June 11, 2013

Facing administrative challenges


Dr. Bakul Dholakia, Director (again, I would probably say Provost; this position is above that of Dean here) of the Adani Institute for Infrastructure Management and former Director (and before that Dean) of IIM Ahmedabad, came across as a spectacularly effective administrator. I mean that with the utmost respect- with no hint of a sarcastic or backhanded compliment- and with some at least partial awareness of just how many challenges he faced.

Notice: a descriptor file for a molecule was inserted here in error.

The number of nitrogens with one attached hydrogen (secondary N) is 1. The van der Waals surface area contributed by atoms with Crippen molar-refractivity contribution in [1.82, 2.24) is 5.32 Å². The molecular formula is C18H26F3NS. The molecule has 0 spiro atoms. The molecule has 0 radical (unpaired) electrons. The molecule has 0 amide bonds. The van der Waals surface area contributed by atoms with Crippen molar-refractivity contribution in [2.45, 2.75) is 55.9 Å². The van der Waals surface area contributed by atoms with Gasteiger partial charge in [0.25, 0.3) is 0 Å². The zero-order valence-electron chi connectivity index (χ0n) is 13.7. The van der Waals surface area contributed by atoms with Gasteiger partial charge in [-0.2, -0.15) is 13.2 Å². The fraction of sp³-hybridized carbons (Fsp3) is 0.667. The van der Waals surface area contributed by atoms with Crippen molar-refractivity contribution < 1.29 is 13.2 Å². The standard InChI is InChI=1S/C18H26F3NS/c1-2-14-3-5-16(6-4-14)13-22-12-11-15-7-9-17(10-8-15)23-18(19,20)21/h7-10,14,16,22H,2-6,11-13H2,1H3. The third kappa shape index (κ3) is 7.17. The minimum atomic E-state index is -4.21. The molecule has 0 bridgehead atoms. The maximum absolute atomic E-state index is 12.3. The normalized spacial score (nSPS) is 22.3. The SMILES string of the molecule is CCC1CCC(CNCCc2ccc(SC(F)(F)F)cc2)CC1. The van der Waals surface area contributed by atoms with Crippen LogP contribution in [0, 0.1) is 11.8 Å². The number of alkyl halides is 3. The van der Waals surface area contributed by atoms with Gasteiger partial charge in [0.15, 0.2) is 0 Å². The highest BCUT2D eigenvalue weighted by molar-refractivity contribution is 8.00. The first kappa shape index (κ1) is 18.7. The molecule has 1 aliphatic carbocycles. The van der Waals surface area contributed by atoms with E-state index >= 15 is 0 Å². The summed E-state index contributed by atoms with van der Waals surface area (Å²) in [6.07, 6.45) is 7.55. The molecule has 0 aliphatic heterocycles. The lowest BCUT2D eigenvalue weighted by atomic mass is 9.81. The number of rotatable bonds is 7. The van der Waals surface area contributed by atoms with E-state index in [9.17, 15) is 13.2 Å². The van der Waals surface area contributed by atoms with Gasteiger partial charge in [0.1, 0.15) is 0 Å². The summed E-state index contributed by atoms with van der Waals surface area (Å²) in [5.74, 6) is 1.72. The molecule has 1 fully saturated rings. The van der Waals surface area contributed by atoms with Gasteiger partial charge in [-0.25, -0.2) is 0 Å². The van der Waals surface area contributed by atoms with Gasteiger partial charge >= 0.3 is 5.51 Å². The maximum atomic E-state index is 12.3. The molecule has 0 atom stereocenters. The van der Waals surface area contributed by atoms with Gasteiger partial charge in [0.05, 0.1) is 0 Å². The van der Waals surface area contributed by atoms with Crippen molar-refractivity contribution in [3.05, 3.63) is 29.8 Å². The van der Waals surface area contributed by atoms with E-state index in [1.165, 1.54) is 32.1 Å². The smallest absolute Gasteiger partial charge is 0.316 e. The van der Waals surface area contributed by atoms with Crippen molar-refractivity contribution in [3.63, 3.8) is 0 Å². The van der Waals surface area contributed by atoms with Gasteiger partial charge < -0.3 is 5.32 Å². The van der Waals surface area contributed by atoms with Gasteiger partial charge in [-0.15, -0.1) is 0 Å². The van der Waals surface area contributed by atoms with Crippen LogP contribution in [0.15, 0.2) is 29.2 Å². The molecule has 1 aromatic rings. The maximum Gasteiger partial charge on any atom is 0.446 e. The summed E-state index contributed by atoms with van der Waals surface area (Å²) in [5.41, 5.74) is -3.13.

Trying to recount all I learned in that hour would result in an absurdly long post; and I should start by mentioning what impressed me from the outset.  He did exactly what one hopes an administrator would do; he managed to find ways to work within or around systematic, bureaucratic, and governmental constraints to enable and encourage faculty and students to achieve more. [No less important, or more accurately, fundamental to his capability was his ability to find/obtain the resources to support change].  He gave faculty members like Anil Gupta the freedom and support to do innovative things; to put a lot of time into developing things like the Honeybee Network, SRISTI, etc. but also to be someone- someone valued- at an Institute of Management that focused on rural people and problems, not just corporations, high level finance, etc. By (eventually) persuading faculty to continue to provide job placement assistance to students a year or two after they completed their studies if they chose to venture out into entrepreneurship; he mitigated the risk to students interested in becoming entrepreneurs...to a point where they (and their parents!) felt comfortable enough rejecting immediate post-graduation job offers to try making their business ideas work. To boost research productivity, he actually paid faculty if they published in top tier journals at a level comparable to what they would have made if they had spent that time consulting. He simplified the process of individual faculty research collaboration with scholars from foreign institutions (which also boosted research productivity).